Common advice that is given to job seekers is to follow up their résumé submission with a call. The thought behind that has always been that follow-up calls can help them stand out and avoid getting lost in the shuffle of all the emails that can be gotten in a day.
Then I read a very interesting article in the New York Times about how calling someone is falling out of favor, and that made me wonder if the change toward telephone usage provides a challenge to that advice.
A study conducted by Tim Tyrell-Smith of Tim’s Strategy seems to support the “do not call” notion that was rattling around in my head. He talked with hiring managers about how job seekers should follow up after having an interview. His data suggested that a phone call after an interview was not a very popular choice, which led me to think that a call at the résumé submission stage would be even less desired. After all, at that point you don’t even know if the company is interested in you, right?
So I went on Facebook to ask some career experts what they thought, and it proved to be an interesting conversation!
You should follow up with a phone call if…
Some folks felt that a follow-up call is important, but some consideration should be taken before you pick up the phone and say, “Uh, I’m following up on the résumé I sent last week.”
Hannah Morgan of Career Sherpa had a great suggestion to keep the phone calls from being considered a disturbance.
“The key is to find someone inside a company who will take your call… Using your network is SO important. It could be the receptionist who becomes an ally or perhaps an informant. The key is being really nice and ‘other focused.’”
So there’s an important twist — using your network! It makes perfect sense to call a person you know to find out what’s going on instead of directly calling HR. Maybe there has been an unexpected delay that causes the hiring process to be put on hold for a month. It’s a lot easier to get that information from a known contact than to feel like you are cold calling the person who has reviewed your résumé. Plus, it reminds the contact that you have applied for a job and may give an opportunity for your name to be brought up in office conversations.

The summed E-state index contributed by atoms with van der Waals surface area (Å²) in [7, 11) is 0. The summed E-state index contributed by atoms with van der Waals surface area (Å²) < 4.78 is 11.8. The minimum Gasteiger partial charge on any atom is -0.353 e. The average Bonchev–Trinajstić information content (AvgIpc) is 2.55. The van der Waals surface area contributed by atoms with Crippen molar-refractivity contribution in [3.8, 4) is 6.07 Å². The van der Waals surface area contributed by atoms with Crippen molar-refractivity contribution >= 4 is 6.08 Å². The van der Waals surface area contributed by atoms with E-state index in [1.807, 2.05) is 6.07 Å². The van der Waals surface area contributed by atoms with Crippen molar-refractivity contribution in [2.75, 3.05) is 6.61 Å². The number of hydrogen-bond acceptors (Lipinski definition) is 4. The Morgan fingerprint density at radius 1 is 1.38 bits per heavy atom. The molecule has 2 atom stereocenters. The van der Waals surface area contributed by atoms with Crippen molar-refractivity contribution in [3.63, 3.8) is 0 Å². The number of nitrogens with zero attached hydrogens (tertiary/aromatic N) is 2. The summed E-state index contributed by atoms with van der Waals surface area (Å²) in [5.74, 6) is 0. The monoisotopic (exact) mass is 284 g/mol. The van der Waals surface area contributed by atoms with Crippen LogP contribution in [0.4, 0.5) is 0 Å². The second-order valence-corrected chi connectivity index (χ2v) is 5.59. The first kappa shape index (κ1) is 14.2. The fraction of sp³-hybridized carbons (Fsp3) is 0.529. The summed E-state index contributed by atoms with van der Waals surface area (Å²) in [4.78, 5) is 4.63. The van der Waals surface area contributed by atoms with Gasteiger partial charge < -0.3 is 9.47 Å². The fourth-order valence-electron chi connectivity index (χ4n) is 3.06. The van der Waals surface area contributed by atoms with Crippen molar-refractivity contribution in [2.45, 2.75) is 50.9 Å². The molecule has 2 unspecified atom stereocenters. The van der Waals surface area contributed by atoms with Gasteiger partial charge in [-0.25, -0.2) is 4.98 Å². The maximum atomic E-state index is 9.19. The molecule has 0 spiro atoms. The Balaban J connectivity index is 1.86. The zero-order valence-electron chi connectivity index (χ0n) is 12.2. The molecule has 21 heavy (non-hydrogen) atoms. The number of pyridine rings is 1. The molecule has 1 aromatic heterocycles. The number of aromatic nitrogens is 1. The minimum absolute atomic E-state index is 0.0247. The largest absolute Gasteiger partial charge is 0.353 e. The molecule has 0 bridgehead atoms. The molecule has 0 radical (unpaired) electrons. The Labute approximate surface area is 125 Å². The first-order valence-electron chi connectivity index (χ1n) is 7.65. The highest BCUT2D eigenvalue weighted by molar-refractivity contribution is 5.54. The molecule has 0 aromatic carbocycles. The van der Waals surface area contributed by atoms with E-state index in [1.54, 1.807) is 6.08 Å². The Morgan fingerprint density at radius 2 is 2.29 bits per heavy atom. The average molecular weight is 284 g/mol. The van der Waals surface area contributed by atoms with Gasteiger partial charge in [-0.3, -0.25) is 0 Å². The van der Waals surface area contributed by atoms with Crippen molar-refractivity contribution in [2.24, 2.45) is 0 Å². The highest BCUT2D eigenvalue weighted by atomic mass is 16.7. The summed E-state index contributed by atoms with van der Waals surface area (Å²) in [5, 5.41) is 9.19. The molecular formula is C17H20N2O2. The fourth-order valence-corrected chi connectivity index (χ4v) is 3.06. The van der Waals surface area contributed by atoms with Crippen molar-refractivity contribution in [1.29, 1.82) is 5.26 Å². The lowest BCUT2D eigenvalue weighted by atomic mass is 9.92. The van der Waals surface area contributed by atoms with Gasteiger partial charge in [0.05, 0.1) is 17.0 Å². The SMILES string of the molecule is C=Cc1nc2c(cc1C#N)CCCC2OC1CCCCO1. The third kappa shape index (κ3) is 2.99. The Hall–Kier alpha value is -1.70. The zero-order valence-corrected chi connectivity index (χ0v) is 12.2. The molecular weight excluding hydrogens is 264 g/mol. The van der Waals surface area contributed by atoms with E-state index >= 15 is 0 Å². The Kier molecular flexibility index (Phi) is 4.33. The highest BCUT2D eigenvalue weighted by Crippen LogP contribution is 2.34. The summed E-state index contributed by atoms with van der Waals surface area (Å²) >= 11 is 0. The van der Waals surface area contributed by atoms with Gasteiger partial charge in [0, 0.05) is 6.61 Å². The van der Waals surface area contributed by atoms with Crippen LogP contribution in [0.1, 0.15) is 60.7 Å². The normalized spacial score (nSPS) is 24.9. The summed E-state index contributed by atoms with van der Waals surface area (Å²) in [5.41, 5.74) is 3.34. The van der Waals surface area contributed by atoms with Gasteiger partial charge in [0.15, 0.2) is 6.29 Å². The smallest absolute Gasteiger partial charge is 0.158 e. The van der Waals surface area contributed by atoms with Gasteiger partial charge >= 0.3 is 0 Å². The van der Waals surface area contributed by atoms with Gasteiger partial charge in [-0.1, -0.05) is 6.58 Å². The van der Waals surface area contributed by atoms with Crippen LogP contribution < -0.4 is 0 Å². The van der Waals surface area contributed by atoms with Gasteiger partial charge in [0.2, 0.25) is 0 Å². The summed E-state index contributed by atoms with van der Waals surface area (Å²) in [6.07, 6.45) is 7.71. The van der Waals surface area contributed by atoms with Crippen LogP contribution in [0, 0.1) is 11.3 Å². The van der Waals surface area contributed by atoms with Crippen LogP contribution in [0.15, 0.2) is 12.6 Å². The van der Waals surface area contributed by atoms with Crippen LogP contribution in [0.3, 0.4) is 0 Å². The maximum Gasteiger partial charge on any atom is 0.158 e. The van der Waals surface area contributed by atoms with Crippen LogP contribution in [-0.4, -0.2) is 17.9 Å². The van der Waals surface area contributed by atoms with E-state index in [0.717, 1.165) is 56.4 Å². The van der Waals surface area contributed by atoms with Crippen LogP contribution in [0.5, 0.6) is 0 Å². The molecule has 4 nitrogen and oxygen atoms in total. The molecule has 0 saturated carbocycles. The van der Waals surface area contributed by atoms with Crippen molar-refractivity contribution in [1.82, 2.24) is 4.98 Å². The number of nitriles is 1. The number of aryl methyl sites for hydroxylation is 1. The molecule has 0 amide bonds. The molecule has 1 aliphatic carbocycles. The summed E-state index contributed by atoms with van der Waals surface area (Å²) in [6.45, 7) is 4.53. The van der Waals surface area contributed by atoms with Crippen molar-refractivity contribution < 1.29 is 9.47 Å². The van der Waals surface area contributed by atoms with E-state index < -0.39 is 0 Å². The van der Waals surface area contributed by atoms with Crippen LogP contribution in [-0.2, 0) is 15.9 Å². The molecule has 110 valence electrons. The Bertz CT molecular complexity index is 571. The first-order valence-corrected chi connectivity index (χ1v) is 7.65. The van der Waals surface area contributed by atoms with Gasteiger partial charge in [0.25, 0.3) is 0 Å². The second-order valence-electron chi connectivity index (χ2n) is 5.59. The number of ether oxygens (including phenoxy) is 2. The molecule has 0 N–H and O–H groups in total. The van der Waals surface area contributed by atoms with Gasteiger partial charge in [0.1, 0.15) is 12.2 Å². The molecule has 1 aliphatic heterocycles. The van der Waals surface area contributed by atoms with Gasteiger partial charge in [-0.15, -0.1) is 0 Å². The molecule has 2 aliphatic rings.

Kristin Johnson of Profession Direction agreed with Hannah’s suggestion of using your network. She said:
“Having a broad base of connections to help facilitate an informational interview is really the only way to get in touch with anyone. Sending emails or making phone calls to people you don’t know is just not a productive use of your time.
Karen Burns, author of The Amazing Adventures of Working Girl: Real-Life Career Advice You Can Actually Use, had this to say:
“If you are GREAT on the phone, then you might want to use that advantage. Yes, most of us hate phone interruptions but if the other person turns out to be charming, informative, and as Hannah said ‘other-focused,’ then the interruption may turn out to be a bright spot in the day. People are making fewer and fewer phone calls nowadays, which means that your phone call might stick out for being an ‘unusual’ way of making a contact.”
So if you can not only get people on the phone, but have them wanting to talk with you because you are so engaging, go for it! But, if your phone skills are, at best, so-so, or perhaps have a condition that impacts your speech, it’s wisest to choose a different route to contact your prospective employer.
But… there is more to this conversation. I will include the second half of the exchanges in my next post!
Image courtesy of Thomas Duesing
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